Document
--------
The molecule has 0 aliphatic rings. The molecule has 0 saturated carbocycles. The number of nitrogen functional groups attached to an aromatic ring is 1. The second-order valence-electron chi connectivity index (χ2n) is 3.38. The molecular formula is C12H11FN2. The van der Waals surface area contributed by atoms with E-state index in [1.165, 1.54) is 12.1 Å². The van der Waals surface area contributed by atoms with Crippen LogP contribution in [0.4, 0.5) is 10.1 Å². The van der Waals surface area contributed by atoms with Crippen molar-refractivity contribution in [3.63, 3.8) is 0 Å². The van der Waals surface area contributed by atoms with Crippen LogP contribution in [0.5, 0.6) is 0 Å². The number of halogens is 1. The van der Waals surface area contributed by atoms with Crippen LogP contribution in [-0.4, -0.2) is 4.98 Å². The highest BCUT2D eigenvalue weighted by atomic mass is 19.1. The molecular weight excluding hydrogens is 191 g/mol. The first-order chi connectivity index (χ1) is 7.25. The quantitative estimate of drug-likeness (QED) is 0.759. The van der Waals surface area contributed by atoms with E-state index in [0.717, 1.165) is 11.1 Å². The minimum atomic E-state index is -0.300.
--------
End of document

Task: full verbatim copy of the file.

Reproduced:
The molecule has 0 aliphatic rings. The molecule has 0 saturated carbocycles. The number of nitrogen functional groups attached to an aromatic ring is 1. The second-order valence-electron chi connectivity index (χ2n) is 3.38. The molecular formula is C12H11FN2. The van der Waals surface area contributed by atoms with E-state index in [1.165, 1.54) is 12.1 Å². The van der Waals surface area contributed by atoms with Crippen LogP contribution in [0.4, 0.5) is 10.1 Å². The van der Waals surface area contributed by atoms with Crippen molar-refractivity contribution in [3.63, 3.8) is 0 Å². The van der Waals surface area contributed by atoms with Crippen LogP contribution in [0.5, 0.6) is 0 Å². The number of halogens is 1. The van der Waals surface area contributed by atoms with Crippen LogP contribution in [-0.4, -0.2) is 4.98 Å². The highest BCUT2D eigenvalue weighted by atomic mass is 19.1. The molecular weight excluding hydrogens is 191 g/mol. The first-order chi connectivity index (χ1) is 7.25. The quantitative estimate of drug-likeness (QED) is 0.759. The van der Waals surface area contributed by atoms with E-state index in [0.717, 1.165) is 11.1 Å². The minimum atomic E-state index is -0.300.